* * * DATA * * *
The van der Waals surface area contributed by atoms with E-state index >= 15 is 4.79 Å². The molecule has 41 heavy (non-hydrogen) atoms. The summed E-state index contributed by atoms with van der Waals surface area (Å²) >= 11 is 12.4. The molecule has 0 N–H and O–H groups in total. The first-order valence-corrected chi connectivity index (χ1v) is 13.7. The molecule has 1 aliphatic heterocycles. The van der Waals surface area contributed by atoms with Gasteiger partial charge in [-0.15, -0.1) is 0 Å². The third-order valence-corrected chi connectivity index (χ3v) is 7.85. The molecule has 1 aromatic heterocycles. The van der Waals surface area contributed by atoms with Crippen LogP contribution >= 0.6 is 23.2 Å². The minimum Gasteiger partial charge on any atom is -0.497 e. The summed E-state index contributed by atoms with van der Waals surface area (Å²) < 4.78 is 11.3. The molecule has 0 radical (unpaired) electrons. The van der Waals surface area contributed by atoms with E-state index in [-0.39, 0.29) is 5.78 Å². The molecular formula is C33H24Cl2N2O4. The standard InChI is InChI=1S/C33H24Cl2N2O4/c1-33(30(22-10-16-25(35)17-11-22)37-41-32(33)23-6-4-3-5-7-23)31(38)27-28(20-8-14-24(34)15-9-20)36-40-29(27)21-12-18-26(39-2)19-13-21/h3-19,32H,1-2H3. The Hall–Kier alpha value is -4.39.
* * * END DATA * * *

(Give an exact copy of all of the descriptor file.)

The van der Waals surface area contributed by atoms with E-state index >= 15 is 4.79 Å². The molecule has 41 heavy (non-hydrogen) atoms. The summed E-state index contributed by atoms with van der Waals surface area (Å²) >= 11 is 12.4. The molecule has 0 N–H and O–H groups in total. The first-order valence-corrected chi connectivity index (χ1v) is 13.7. The molecule has 1 aliphatic heterocycles. The van der Waals surface area contributed by atoms with Gasteiger partial charge in [-0.15, -0.1) is 0 Å². The third-order valence-corrected chi connectivity index (χ3v) is 7.85. The molecule has 1 aromatic heterocycles. The van der Waals surface area contributed by atoms with Crippen LogP contribution >= 0.6 is 23.2 Å². The minimum Gasteiger partial charge on any atom is -0.497 e. The summed E-state index contributed by atoms with van der Waals surface area (Å²) < 4.78 is 11.3. The molecule has 0 radical (unpaired) electrons. The van der Waals surface area contributed by atoms with E-state index in [-0.39, 0.29) is 5.78 Å². The molecular formula is C33H24Cl2N2O4. The standard InChI is InChI=1S/C33H24Cl2N2O4/c1-33(30(22-10-16-25(35)17-11-22)37-41-32(33)23-6-4-3-5-7-23)31(38)27-28(20-8-14-24(34)15-9-20)36-40-29(27)21-12-18-26(39-2)19-13-21/h3-19,32H,1-2H3. The Hall–Kier alpha value is -4.39.